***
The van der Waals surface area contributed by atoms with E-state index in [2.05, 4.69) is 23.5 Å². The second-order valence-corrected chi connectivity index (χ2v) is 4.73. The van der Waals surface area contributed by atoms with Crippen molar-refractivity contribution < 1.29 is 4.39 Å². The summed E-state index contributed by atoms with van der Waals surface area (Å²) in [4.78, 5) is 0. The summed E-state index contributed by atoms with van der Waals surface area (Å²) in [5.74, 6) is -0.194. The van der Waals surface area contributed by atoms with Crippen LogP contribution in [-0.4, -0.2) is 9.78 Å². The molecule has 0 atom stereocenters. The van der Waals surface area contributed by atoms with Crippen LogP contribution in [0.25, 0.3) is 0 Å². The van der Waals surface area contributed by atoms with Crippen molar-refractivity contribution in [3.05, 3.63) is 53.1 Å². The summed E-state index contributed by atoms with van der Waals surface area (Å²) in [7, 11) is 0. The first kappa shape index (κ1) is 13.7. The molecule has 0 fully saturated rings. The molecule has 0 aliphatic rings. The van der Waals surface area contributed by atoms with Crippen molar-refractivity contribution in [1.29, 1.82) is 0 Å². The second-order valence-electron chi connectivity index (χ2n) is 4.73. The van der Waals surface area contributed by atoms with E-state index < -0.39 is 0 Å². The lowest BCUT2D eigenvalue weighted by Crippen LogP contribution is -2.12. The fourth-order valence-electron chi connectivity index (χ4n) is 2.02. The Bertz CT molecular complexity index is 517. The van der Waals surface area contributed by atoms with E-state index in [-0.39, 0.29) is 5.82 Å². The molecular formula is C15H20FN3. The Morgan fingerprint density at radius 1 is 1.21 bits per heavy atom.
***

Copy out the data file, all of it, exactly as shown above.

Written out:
The van der Waals surface area contributed by atoms with E-state index in [2.05, 4.69) is 23.5 Å². The second-order valence-corrected chi connectivity index (χ2v) is 4.73. The van der Waals surface area contributed by atoms with Crippen molar-refractivity contribution < 1.29 is 4.39 Å². The summed E-state index contributed by atoms with van der Waals surface area (Å²) in [4.78, 5) is 0. The summed E-state index contributed by atoms with van der Waals surface area (Å²) in [5.74, 6) is -0.194. The van der Waals surface area contributed by atoms with Crippen LogP contribution in [-0.4, -0.2) is 9.78 Å². The molecule has 0 atom stereocenters. The van der Waals surface area contributed by atoms with Crippen LogP contribution in [0.25, 0.3) is 0 Å². The van der Waals surface area contributed by atoms with Crippen molar-refractivity contribution in [3.05, 3.63) is 53.1 Å². The summed E-state index contributed by atoms with van der Waals surface area (Å²) in [7, 11) is 0. The first kappa shape index (κ1) is 13.7. The molecule has 0 fully saturated rings. The molecule has 0 aliphatic rings. The van der Waals surface area contributed by atoms with Crippen molar-refractivity contribution in [1.29, 1.82) is 0 Å². The second-order valence-electron chi connectivity index (χ2n) is 4.73. The van der Waals surface area contributed by atoms with E-state index < -0.39 is 0 Å². The lowest BCUT2D eigenvalue weighted by Crippen LogP contribution is -2.12. The fourth-order valence-electron chi connectivity index (χ4n) is 2.02. The Bertz CT molecular complexity index is 517. The van der Waals surface area contributed by atoms with E-state index in [-0.39, 0.29) is 5.82 Å². The molecular formula is C15H20FN3. The Morgan fingerprint density at radius 1 is 1.21 bits per heavy atom.